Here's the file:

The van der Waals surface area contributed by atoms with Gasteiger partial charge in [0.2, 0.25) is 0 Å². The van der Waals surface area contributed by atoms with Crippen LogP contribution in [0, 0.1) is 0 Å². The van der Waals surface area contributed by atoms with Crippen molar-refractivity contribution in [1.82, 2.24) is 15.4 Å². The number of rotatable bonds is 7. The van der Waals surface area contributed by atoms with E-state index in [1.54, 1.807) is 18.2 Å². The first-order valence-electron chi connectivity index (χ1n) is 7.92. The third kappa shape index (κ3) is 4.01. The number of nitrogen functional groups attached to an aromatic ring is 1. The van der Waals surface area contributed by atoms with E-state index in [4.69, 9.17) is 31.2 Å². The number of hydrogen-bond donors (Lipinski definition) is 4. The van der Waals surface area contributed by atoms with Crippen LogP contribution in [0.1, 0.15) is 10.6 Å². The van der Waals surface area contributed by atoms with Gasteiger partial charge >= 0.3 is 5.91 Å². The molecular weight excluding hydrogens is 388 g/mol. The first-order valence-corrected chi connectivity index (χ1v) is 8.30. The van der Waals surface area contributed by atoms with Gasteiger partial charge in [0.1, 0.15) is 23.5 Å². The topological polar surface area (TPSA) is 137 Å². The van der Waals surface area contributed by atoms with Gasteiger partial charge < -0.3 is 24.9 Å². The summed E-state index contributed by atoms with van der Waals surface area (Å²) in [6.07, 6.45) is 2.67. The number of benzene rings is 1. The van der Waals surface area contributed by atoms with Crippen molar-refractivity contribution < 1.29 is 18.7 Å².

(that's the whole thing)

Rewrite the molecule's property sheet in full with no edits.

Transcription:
The van der Waals surface area contributed by atoms with Gasteiger partial charge in [0.2, 0.25) is 0 Å². The van der Waals surface area contributed by atoms with Crippen LogP contribution in [0, 0.1) is 0 Å². The van der Waals surface area contributed by atoms with Crippen molar-refractivity contribution in [1.82, 2.24) is 15.4 Å². The number of rotatable bonds is 7. The van der Waals surface area contributed by atoms with E-state index in [1.54, 1.807) is 18.2 Å². The first-order valence-electron chi connectivity index (χ1n) is 7.92. The third kappa shape index (κ3) is 4.01. The number of nitrogen functional groups attached to an aromatic ring is 1. The van der Waals surface area contributed by atoms with E-state index in [4.69, 9.17) is 31.2 Å². The number of hydrogen-bond donors (Lipinski definition) is 4. The van der Waals surface area contributed by atoms with Crippen LogP contribution in [0.1, 0.15) is 10.6 Å². The van der Waals surface area contributed by atoms with Gasteiger partial charge >= 0.3 is 5.91 Å². The molecular weight excluding hydrogens is 388 g/mol. The first-order valence-corrected chi connectivity index (χ1v) is 8.30. The van der Waals surface area contributed by atoms with Gasteiger partial charge in [0.1, 0.15) is 23.5 Å². The topological polar surface area (TPSA) is 137 Å². The van der Waals surface area contributed by atoms with Gasteiger partial charge < -0.3 is 24.9 Å². The summed E-state index contributed by atoms with van der Waals surface area (Å²) in [6.07, 6.45) is 2.67. The number of benzene rings is 1. The van der Waals surface area contributed by atoms with Crippen molar-refractivity contribution < 1.29 is 18.7 Å².